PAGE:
Bernard E. Harcourt | Marx and Coöpower

By Bernard E. Harcourt

In Chapter 13 of Capital, Volume I, Marx sketches a theory of cooperation that resonates well with what I called “coöpower” in my book Cooperation.

Marx defines the term “co-operation,” drawing on the work of the French Enlightenment thinker Destutt de Tracy’s[1]conception of “concours des forces[2] (competition), as the power that arises from the collective force of people working together. He refers to co-operation as a form of labor that reflects “the new power that arises from the fusion of many forces into a single force.”[3]

Co-operation for Marx therefore captures the idea that people working together can produce more than the sum of their parts. He specifically writes that, “Just as the offensive power of a squadron of cavalry, or the defensive power of an infantry regiment, is essentially different from the sum of the offensive or defensive powers of the individual soldiers taken separately, so the sum total of the mechanical forces exerted by isolated workers differs from the social force that is developed when many hands co-operate in the same undivided operation, such as raising a heavy weight, turning a winch or getting an obstacle out of the way.”[4]

This new form of power, Marx asserts, is “a new productive power, which is intrinsically a collective one.”[5]

This idea of a collective power is related to what I was trying to get at through the notion of coöpower in the context of cooperatives and of cooperation. Marx was writing in broader terms about the power of cooperation in any situation; and he traced it to what he called “a rivalry and a stimulation of the ‘animal spirits.’”[6] It is in that sense that he traced the concept back to Destutt de Tracy, who was referring to the competition of human forces. For Marx, co-operation includes “capitalist co-operation” (actually, the “starting point” of capitalism for Marx, “which coincides with the birth of capital itself”) as well as pre-capitalist forms of co-operation among hunting people or what he calls “the peasant” or “the artisan.”[7]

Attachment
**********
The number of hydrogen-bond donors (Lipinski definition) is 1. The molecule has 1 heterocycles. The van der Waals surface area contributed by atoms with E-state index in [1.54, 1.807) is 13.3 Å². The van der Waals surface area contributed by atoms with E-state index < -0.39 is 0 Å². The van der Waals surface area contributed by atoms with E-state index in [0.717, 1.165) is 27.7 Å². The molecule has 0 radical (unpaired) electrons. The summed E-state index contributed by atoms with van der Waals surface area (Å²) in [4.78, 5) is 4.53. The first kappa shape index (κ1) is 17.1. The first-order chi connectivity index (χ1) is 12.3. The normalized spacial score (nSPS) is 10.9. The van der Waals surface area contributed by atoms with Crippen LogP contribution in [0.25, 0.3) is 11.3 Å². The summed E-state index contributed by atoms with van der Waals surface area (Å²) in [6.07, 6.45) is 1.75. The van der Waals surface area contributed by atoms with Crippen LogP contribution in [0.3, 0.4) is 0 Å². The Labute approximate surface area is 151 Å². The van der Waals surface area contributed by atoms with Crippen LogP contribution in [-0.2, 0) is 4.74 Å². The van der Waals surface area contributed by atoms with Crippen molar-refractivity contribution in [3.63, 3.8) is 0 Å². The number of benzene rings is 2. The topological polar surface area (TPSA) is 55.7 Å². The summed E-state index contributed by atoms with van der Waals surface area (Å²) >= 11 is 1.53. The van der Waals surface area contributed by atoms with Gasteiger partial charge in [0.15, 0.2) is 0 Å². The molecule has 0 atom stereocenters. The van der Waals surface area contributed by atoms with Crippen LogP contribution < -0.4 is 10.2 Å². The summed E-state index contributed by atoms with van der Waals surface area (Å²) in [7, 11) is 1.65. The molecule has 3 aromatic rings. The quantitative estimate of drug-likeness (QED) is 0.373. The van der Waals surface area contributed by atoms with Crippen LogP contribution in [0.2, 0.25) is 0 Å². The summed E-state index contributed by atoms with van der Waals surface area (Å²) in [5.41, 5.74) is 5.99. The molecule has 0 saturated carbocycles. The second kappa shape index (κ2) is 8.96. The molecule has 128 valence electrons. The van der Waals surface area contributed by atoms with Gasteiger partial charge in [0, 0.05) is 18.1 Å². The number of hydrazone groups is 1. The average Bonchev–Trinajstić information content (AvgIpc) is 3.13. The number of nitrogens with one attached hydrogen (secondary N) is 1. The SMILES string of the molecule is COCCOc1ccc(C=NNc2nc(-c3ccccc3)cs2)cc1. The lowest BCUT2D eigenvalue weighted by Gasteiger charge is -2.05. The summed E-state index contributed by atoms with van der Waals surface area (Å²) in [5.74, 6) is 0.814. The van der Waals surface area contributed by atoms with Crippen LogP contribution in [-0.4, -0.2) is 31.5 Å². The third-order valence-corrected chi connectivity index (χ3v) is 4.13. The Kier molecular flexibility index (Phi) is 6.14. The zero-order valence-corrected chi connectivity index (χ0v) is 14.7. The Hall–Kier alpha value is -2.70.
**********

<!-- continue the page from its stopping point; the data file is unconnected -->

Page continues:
By contrast—and by indexing worker cooperatives through the use of the prefix “coöp”—my use of the term “coöpower” is trying to capture the more specific new form of power that arises in the context of cooperative forms of (what Marx would call) co-operation.

His is a general term; mine is specific to cooperative ventures. But overall, there is a clear family resemblance, in Wittgenstein’s sense.


[1] Antoine-Claude Destutt, comte de Tracy (1754-1836) was an Enlightenment philosopher and author who notably, for purposes of Marx, was the first person to coin the term “ideology” to mean the study of ideas and created the movement of “ideologues.”

[2] In his commentaries on Montesquieu, Destutt de Tracy writes: “[Le commerce] n’est pas seulement le fondement et la base de la société, il en est pour ainsi dire l’essence, il est la société elle-même ; car la société n’est autre chose qu’un échange continuel de secours mutuels, et cet échange produit le concours des forces de tous pour la plus grande satisfaction des besoins de chacun.” Antoine Destutt de Tracy, Commentaire sur « LEsprit des lois » de Montesquieu, reprint of the edition of 1819 (Caen, France: Centre de Philosophie politique et juridique de l’Université de Caen, 1992), p. 343-344.

[3] Marx, Capital, Volume I, trad. Ben Fowkes (New York: Vintage, 1977), p. 443.

[4] Marx, Capital, Vol. I, p. 443.

[5] Marx, Capital, Vol. I, p. 443.

[6] Marx, Capital, Vol. I, p. 443.

[7] Marx, Capital, Vol. I, p. 452-53.